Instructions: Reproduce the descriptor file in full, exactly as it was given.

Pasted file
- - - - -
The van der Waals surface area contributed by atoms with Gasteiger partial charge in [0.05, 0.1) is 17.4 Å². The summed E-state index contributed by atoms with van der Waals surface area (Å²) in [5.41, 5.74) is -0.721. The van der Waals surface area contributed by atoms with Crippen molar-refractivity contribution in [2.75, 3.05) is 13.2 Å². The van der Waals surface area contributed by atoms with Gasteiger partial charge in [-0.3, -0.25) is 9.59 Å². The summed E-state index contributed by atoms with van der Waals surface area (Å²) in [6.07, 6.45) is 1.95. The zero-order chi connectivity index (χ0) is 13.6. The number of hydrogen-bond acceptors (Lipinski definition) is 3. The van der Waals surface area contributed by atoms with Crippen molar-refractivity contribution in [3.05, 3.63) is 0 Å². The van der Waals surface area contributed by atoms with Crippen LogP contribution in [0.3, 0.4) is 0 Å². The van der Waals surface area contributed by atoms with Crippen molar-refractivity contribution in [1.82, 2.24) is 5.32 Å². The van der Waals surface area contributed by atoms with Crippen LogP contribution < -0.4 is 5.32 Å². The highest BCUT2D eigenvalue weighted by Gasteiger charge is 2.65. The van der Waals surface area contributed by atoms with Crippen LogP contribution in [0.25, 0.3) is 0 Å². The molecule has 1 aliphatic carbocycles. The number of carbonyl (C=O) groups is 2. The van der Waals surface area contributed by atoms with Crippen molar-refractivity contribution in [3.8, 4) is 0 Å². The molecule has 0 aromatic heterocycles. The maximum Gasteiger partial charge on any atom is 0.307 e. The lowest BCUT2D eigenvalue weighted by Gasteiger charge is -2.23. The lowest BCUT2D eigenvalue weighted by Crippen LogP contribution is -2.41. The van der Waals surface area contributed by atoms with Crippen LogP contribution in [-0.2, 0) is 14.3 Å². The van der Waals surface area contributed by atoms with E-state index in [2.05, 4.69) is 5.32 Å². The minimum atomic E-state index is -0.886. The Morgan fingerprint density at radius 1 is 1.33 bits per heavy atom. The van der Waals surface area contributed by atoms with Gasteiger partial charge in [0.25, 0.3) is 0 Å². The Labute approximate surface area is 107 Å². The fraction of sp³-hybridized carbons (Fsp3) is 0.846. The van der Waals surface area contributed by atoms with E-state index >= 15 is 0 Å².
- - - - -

The van der Waals surface area contributed by atoms with Gasteiger partial charge in [0.05, 0.1) is 17.4 Å². The summed E-state index contributed by atoms with van der Waals surface area (Å²) in [5.41, 5.74) is -0.721. The van der Waals surface area contributed by atoms with Crippen molar-refractivity contribution in [2.75, 3.05) is 13.2 Å². The van der Waals surface area contributed by atoms with Gasteiger partial charge in [-0.3, -0.25) is 9.59 Å². The summed E-state index contributed by atoms with van der Waals surface area (Å²) in [6.07, 6.45) is 1.95. The zero-order chi connectivity index (χ0) is 13.6. The number of hydrogen-bond acceptors (Lipinski definition) is 3. The van der Waals surface area contributed by atoms with Crippen molar-refractivity contribution in [3.05, 3.63) is 0 Å². The van der Waals surface area contributed by atoms with Crippen LogP contribution in [0.3, 0.4) is 0 Å². The van der Waals surface area contributed by atoms with Crippen molar-refractivity contribution in [1.82, 2.24) is 5.32 Å². The van der Waals surface area contributed by atoms with Crippen LogP contribution < -0.4 is 5.32 Å². The highest BCUT2D eigenvalue weighted by Gasteiger charge is 2.65. The van der Waals surface area contributed by atoms with Crippen LogP contribution in [0.25, 0.3) is 0 Å². The molecule has 1 aliphatic carbocycles. The number of carbonyl (C=O) groups is 2. The van der Waals surface area contributed by atoms with Crippen molar-refractivity contribution in [3.8, 4) is 0 Å². The molecule has 0 aromatic heterocycles. The maximum Gasteiger partial charge on any atom is 0.307 e. The lowest BCUT2D eigenvalue weighted by Gasteiger charge is -2.23. The lowest BCUT2D eigenvalue weighted by Crippen LogP contribution is -2.41. The van der Waals surface area contributed by atoms with Crippen LogP contribution in [-0.2, 0) is 14.3 Å². The van der Waals surface area contributed by atoms with E-state index in [2.05, 4.69) is 5.32 Å². The minimum atomic E-state index is -0.886. The Morgan fingerprint density at radius 1 is 1.33 bits per heavy atom. The van der Waals surface area contributed by atoms with Gasteiger partial charge in [0.25, 0.3) is 0 Å². The Labute approximate surface area is 107 Å². The fraction of sp³-hybridized carbons (Fsp3) is 0.846. The van der Waals surface area contributed by atoms with E-state index >= 15 is 0 Å².